Can We Talk About the Idolization of Christian Missionaries?

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Can we talk about the idolization of Christian missionaries in the Western world?

How, in many Western cultures, those who leave for faraway lands to “preach the gospel” or start programs seen as heroes, the best representation of humanity?

Can we talk about how in reality, just because someone picks up a noble-looking cause does not mean they are a good person, or the cause is healthy?

idolization of Christian missionaries

Just because an individual is willing to go outside their culture and lifestyle doesn’t mean their ambitions should be supported. 

Because the truth is, some people leave their own cultures, not out of the goodness of heart but to get as far away from accountability as possible. Some people move to other countries not to serve and do good work but to further their own tainted agendas.

Some missionary-sending organizations and churches think they are doing good, but their concept of “good” is drenched in superiority, saviorism and colonizer mindsets.

The idolization of Christian Missionaries 

I admit that this (and other posts) is a difficult read for the well-intentioned Christian in North America and other Western worlds.

It’s unpleasant because no good-hearted person wants to hear an individual/mission-sending organization is causing harm, instead of doing good.

When most of what we’ve known about missionary work involves fundraising, supporting, and awe, replacing our long-held beliefs with new information is difficult.

And so I understand why what I’m about to say might be challenging to digest when all along you’ve had good intentions.

Idolization of Christian Missionaries: Good Intentions are Not Enough 

Here’s the missing piece of good intentions: they are not enough. 

We must stop measuring our impact by how many good intentions we have or how much resources have been spent. It must be about outcomes. To determine impact, look at the fruit, both short-term and long-term.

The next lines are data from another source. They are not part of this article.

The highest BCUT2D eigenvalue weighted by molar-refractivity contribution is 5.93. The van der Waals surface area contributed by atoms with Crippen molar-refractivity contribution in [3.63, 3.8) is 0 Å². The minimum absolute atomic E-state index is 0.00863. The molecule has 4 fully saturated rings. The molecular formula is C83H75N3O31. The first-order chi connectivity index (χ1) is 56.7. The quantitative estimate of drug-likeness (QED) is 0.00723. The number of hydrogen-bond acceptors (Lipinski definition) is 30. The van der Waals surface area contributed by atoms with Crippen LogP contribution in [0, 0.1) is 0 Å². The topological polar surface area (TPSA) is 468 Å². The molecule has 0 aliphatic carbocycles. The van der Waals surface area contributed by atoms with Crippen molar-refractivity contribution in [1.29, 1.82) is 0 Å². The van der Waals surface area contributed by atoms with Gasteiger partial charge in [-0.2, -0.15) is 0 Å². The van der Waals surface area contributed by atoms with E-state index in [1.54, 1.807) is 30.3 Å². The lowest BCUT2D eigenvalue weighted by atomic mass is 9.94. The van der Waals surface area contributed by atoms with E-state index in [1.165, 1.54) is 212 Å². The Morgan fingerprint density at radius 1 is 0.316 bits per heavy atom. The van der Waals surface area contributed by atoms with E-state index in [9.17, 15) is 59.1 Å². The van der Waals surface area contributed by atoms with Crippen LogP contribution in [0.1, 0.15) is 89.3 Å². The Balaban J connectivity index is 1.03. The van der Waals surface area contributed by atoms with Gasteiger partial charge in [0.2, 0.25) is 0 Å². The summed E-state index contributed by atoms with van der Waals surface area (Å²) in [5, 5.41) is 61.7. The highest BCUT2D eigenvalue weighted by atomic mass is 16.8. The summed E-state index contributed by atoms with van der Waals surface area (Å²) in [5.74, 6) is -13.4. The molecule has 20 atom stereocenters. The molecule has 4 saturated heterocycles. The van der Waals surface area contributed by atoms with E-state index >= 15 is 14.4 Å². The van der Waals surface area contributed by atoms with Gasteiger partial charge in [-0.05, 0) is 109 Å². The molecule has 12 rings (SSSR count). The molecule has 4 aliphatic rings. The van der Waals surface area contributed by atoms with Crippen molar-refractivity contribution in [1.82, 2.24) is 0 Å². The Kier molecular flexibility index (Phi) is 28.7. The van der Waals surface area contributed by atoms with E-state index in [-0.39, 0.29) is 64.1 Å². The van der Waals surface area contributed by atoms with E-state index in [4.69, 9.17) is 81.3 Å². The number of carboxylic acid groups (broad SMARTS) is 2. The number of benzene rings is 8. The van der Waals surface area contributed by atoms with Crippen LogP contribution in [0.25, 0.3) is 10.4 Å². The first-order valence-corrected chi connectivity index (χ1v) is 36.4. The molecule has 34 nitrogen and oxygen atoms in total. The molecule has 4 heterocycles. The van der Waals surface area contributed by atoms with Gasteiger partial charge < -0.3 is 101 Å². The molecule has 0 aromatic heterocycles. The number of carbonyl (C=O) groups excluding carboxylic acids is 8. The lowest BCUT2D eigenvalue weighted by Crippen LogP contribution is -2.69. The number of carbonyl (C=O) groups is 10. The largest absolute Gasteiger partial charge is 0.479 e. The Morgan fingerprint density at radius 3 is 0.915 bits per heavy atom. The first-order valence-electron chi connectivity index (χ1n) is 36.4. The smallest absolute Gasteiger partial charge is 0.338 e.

What are the everyday and long-term effects of your work among nationals? Does your impact include suppression, erosion, or replacement of indigenous peoples’ cultures, habits, language, resourcefulness and creativity?  

Are you present in these communities as the answer to their problems? (Which is another way of asking, have you deified yourself in their eyes.)

Are you engaging in racial and cultural voyeurism, consuming, objectifying or appropriating othere peoples’ culture and way of life for your entertainment or “education” and wrapping it in Missionary-cloth?1

While you might have some resources and expertise, are you passionate about finding healthy local partners who are already doing what you want to do so that locals see themselves reflected back in the faces working amongst them?

Are you okay interrupting other peoples’ daily routines with superficial, child-level participation and patting yourself on the back as “a powerful mission trip”? (Looking at you, orphanage painters.)

Idolization of Christian Missionaries: The Great Hope

If a well-intentioned organization wants to support people groups or countries far away, they must invest in vetting the kind of help and helpers they send out.

I hope that one day, Christians in Western societies will stop celebrating everyone who wants to do missionary work – long term or short term – in another country or culture.

I’m hoping Christians will accept that one of the best things they can do when someone volunteers for missionary work is to ask questions and to get curious. Not give a standing ovation and hand over their money. 

Ask questions like, why Kenya? Why not the southern part of our town? Why indigenous people across the oceans? Why not our local population and people? Why not indigenous people in their own land, aka America?

When people volunteer to serve away from home, I’m hoping more people will look into their lives: Who they are as people, not just what they want to do.

If they are a couple, that someone will be curious about their marriage. Couple dynamics are difficult to assess, especially when a missionary-sending organization or church is already conservative and unhealthy dynamics are seen as normal.2

But if more people become more discerning of what is healthy and what is not, maybe we’ll have less toxic people sent out to other cultures who have their own problems.

If sending churches and organizations do nothing but continue sending people without better vetting and accountability, the healthy people can just withdraw their money and support. 

And the unhealthy programs will dry up. (And people can find other healthy organizations doing good work and give to those.)

Idolization of Christian Missionaries: Discernment Matters

When people write to me and tell me to repent for the harm I’m causing (by speaking up), when they say I don’t understand what missionaries go through and the great price they pay to serve in the missions field, they don’t realize they are talking to the choir.

Yup, I beat them to the chastisement. I don’t want to discourage good-hearted people. I don’t want people to stop giving to healthy, worthy causes. I don’t want to stir up locals. (We have diverse views!)

idolization of Christian missionaries